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  #1  
Old 01-08-2013, 10:08 PM
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mikesturf mikesturf is offline
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Driveway was removed and not enough soil was added for new lawn

I have a customer who bought a house. For 2 summers we couldn't get the front lawn to stay green. I did a Google map search and it shows a driveway was removed where the grass won't stay green. I am assuming that the area needs to be dug up and more soil brought in. How deep should they go? Its full sun and will be mostly KBG with some rye.
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Old 01-09-2013, 08:41 AM
Smallaxe Smallaxe is offline
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Depending on what the material the driveway was composed of and how tightly compacted it is, you should be able to till in some decent compost about 8" deep... Removal of the subsoil may be necessary if the crushed rock limestone base is still there...
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Now that I know that clay's texture(platelets) has nothing to do with water infiltration, percolation, or drainage
,,, I wonder what does...
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Old 01-09-2013, 09:40 PM
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RigglePLC RigglePLC is online now
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You need a soil test. And an expert opinion on the texture of the soil--at several different depths. Acid soil is possible (not likely in Illinois). Sandy soil is droughty and infertile of course. Yellow or red subsoil is poor quality and low in fertility.
And you need to decide for yourself--if the grass had enough water. Sunny spot? Was it hot in Illinois last year? LOL!

And secondly, perhaps the seed is a mixture of blue and rye--and perhaps only the rye came up, and you have no bluegrass. And some kinds of inexpensive rye are light green.

It might be easier to install sod--the high-quality types are very dark green types of pure Kentucky bluegrass. And the results are instant. Accept the check and go--same day. Not much soil preparation is needed. Do it tomorrow. Weather is good.
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Old 01-11-2013, 02:00 PM
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mikesturf mikesturf is offline
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Thanks guys. I don't want to get involved with any of that type of work. I was looking for information to forward to the client so he is not going in blind when working with a landscaper to revamp the area.
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Old 01-11-2013, 05:56 PM
Smallaxe Smallaxe is offline
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It wouldn't hurt then, to inform the client that he may be able to get by inexpensively by simply tilling it up with or w/out ammendments... the scaper might just upsell to make himself extra dough...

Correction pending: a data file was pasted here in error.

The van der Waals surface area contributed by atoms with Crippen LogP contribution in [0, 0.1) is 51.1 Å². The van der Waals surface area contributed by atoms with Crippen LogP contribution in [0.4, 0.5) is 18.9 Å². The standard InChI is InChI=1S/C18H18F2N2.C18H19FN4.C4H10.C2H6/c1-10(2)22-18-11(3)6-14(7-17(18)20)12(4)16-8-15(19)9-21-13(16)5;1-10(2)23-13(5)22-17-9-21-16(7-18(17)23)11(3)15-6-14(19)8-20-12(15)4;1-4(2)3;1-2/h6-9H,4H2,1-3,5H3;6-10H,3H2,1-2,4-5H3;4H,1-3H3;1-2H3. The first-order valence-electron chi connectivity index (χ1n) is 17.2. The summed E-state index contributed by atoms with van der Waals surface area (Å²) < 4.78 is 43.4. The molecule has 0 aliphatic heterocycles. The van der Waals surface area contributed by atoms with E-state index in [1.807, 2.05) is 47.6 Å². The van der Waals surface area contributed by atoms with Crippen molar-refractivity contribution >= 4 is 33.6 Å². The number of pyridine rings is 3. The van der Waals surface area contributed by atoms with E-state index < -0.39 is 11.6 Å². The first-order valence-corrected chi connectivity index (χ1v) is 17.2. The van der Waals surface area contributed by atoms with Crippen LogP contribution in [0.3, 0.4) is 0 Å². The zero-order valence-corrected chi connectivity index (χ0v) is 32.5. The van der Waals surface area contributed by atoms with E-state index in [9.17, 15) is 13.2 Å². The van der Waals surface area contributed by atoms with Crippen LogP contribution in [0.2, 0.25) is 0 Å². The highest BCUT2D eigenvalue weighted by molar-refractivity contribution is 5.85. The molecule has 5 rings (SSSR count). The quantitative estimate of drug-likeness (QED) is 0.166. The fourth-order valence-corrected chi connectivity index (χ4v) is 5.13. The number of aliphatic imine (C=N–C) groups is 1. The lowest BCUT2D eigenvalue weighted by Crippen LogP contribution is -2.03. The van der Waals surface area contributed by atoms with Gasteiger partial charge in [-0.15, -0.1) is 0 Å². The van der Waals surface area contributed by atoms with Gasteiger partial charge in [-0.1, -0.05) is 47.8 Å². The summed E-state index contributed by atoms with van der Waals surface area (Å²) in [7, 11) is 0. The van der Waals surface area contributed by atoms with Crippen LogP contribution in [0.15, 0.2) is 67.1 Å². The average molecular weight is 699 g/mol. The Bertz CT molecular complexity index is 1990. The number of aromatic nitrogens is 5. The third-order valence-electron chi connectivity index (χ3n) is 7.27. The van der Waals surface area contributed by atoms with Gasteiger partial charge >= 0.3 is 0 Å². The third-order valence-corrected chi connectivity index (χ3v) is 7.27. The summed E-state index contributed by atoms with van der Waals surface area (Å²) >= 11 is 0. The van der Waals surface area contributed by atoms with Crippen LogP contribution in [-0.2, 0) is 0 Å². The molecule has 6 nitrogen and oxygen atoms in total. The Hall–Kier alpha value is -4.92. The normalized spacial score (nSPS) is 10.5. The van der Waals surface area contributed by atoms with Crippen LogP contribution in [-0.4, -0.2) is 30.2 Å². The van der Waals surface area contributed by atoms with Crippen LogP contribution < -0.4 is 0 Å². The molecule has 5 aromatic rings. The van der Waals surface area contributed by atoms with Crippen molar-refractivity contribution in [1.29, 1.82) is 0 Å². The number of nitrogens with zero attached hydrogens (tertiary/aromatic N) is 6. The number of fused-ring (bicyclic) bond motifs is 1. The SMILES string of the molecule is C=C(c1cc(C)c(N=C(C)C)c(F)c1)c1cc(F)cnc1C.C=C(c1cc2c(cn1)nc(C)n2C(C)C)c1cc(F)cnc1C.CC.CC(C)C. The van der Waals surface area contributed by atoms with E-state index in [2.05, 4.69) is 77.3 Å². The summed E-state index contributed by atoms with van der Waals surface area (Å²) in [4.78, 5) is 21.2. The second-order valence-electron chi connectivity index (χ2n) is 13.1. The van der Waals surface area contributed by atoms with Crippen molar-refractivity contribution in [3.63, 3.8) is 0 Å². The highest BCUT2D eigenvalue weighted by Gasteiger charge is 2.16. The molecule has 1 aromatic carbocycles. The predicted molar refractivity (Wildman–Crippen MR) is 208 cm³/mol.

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Now that I know that clay's texture(platelets) has nothing to do with water infiltration, percolation, or drainage
,,, I wonder what does...
*
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  #6  
Old 01-11-2013, 08:54 PM
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mikesturf mikesturf is offline
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Riggle:

It is very possible that much of it is rye.

You can see a green color to yellow color outline where the driveway was. So whatever was done as far as adding soil and grass seed, it was done poorly. I slitseeded for 2 years, each fall and it didn't take well. Not sure if client didn't water or just poor soil or both. Thats why I like your idea of sod.

I like the idea of turning this over to someone else to "fix".

Axe:

They have an underground sprinkler system also.
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Old 01-12-2013, 06:42 AM
Smallaxe Smallaxe is offline
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If the ground isn't corrected to 8" deep then it is likely a waste of time... you could add compost to the surface,,, which will help somewhat,,, maybe...
If you don't look at the soil yourself and know what you're up against,,, you're both going into it blind and are at the mercy of the sub-contractor...
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Now that I know that clay's texture(platelets) has nothing to do with water infiltration, percolation, or drainage
,,, I wonder what does...
*
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  #8  
Old 01-12-2013, 07:33 AM
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mikesturf mikesturf is offline
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Quote:
Originally Posted by Smallaxe View Post
If you don't look at the soil yourself and know what you're up against,,, you're both going into it blind and are at the mercy of the sub-contractor...
Great point.
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Old 01-12-2013, 07:38 AM
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ELS Landscape ELS Landscape is offline
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You might just probe around. Could be just a lot of broken drive in there. I have seen that before.
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